I took the photos here this morning on Old Georgetown Road in Bethesda, Md. at St. Mark Presbyterian Church. The congregation at St. Mark has decided to bear witness to the local impact of gun violence. Each of the 176 shirts on the church's lawn represents one of the people killed by firearms in the Washington area in 2013. I guess it's a testament to the times we live in that the church's gesture seems admirable but quixotic.
When I got home from making the picture and turned on my computer, there was yet another story about a mass shooting in America, this one at a Fed Ex facility in Georgia. You can read about it here. Six people wounded, three critically; the gunman then shot himself. One might think, if one had just returned from an extended vacation on another planet, that this sort of event would prompt Americans to consider whether guns are too easy to obtain. But as experience repeatedly has told us, one would be wrong.
Indeed, the opposite seems to be the case. The more people die from gun violence, the more the NRA and its legislative allies make it easier to get guns and use them. Ten of the t-shirts in the church yard on Old Georgetown Road represent people killed by a shooter at the Washington Navy Yard last summer. He bought his gun at a Virginia gun store a few days before the shooting, despite a history of mental illness and run-ins with the law. The Virginia legislature's response this year was not to tighten up gun sale rules, but to pass legislation backed by the NRA making it easier to carry a gun in your car legally. Georgia's legislature last week passed a law extending the right of gun owners to carry concealed weapons into bars, city halls, even churches. I am sure that the legislators who voted for that law will insist that if only more people had been packing at Fed Ex today, the carnage would have been lower. That's what they said after Sandy Hook. Let's arm the teachers!
One reason the NRA types have their way, I suspect, is that they care viscerally about guns, while most people don't care that much about the deaths inflicted by guns. The t-shirts on the lawn at St. Mark's mostly have a name, an age, and a date of death. But some are marked simply "Unidentified Male," presumably because no one has yet cared enough to identify a body. Unless people know a victim personally, it's easy to shrug and dismiss these deaths. Just a few ghetto gangbangers blowing each other's heads off before the cops have to do it, we think. Or just another loser who shot herself and relieved society of a burden. We've become numb to the spectacle of mass carnage. The people at St. Mark would like to think we have a better nature, and we really do believe in human brotherhood. I wish I could think they're right.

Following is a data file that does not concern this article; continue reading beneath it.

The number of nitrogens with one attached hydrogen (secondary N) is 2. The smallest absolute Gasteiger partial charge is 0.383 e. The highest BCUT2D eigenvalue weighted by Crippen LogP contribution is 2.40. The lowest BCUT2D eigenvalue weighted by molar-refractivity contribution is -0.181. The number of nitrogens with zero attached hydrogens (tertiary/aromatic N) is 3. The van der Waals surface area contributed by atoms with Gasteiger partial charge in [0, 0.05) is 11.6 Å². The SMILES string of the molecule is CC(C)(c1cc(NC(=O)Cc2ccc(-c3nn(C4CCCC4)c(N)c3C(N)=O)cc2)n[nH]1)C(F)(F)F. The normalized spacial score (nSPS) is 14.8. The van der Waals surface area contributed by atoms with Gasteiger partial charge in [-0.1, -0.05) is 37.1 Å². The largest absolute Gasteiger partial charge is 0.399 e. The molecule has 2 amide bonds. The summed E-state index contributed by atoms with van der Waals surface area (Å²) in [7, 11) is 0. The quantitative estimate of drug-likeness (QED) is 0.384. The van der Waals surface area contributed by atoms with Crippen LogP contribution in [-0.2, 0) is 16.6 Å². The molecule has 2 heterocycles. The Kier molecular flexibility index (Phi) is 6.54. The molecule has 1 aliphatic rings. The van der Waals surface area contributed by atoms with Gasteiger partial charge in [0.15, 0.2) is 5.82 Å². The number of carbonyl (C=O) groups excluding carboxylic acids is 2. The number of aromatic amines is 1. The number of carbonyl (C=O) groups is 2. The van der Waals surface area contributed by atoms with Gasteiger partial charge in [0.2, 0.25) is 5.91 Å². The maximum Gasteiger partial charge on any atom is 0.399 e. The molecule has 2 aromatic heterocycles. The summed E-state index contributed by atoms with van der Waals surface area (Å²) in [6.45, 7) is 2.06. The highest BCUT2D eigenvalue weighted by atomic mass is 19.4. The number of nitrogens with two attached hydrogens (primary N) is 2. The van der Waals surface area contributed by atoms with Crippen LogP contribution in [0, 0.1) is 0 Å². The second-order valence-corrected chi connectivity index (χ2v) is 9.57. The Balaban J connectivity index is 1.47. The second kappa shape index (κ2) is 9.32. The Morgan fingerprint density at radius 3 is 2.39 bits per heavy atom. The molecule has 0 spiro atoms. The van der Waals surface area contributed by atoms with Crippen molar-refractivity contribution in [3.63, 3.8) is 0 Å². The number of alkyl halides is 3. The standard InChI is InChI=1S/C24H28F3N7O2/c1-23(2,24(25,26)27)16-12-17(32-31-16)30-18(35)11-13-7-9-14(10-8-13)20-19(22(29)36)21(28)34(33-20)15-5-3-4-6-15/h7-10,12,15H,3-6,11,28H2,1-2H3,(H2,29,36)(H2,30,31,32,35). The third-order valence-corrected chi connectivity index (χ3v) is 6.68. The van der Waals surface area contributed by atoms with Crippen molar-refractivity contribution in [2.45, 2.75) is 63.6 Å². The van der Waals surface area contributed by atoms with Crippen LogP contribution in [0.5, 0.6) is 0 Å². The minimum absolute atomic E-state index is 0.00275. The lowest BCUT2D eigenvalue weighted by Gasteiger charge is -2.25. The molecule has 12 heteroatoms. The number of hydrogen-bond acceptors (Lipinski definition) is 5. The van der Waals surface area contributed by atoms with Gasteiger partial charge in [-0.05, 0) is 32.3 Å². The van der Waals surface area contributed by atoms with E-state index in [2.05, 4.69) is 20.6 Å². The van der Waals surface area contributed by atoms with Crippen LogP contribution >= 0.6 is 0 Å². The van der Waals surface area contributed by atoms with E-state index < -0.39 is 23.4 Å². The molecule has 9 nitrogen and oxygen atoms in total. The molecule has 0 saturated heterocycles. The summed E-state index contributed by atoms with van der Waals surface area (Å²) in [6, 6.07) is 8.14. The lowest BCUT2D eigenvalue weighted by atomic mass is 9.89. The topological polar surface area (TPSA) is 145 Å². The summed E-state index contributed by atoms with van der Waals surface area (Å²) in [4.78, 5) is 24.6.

But it seems to me that Americans instead are governed more than ever by atavistic emotion. The New York Times yesterday had a piece about Dan Kane, an investigative reporter at the News & Observer in Raleigh who has been uncovering scandalous activity in the athletics program at the University of North Carolina. That same hypothetical visitor recently returned from another planet who thought mass shootings might lead to gun control might think Kane would receive some public approbation for his work.
Wrong again. Kane is being pilloried. One kind soul wished him a lingering death from bone cancer. What kind of person would say that? A person who has become completely unmoored from rational thought. A person whose life is hollow enough that he cares passionately and perhaps exclusively about whether a squad of jocks wearing light blue shirts beats a squad wearing different colored shirts. A person whose response to anything he perceives as negative about those light blue shirts is snarling and hateful. A person who lives in a world of us versus them, unchanged from the times when human beings displaced Neanderthals.
Consider, for a moment, the fact that each year, about 30,000 Americans die from gunshot wounds. That's more than ten times the number of people who died on September 11, 2001. Americans after 9/11 willingly gave up a lot of personal freedom to laws that will, supposedly, prevent terrorists from attacking again. Those laws were easy to pass, because on the visceral level, they seemed to be directed at a target the atavistic among us could readily despise--those Muslim foreigners. Us versus them. But when it comes to gun violence, the atavistic response is to resist any measure to control guns. We get Charlton Heston vowing that the government will have to take his guns "from my cold, dead hands."
The folks at St. Mark are not, by the way, asking to take away anyone's gun. The flyer they're distributing on the church grounds says they're pushing for action to end straw purchasing, which they define as someone buying a gun for the purpose of re-selling it to someone who's barred from buying a gun because of age or criminal history. Making it more difficult to put guns in the hands of criminals and children might seem like a no-brainer. But the cold-dead-hands folk tend to see any restriction on gun sales as an apocalyptic threat to their sacred right to bear arms.
So while I am rooting for the people at St. Mark to succeed, I am not betting on them.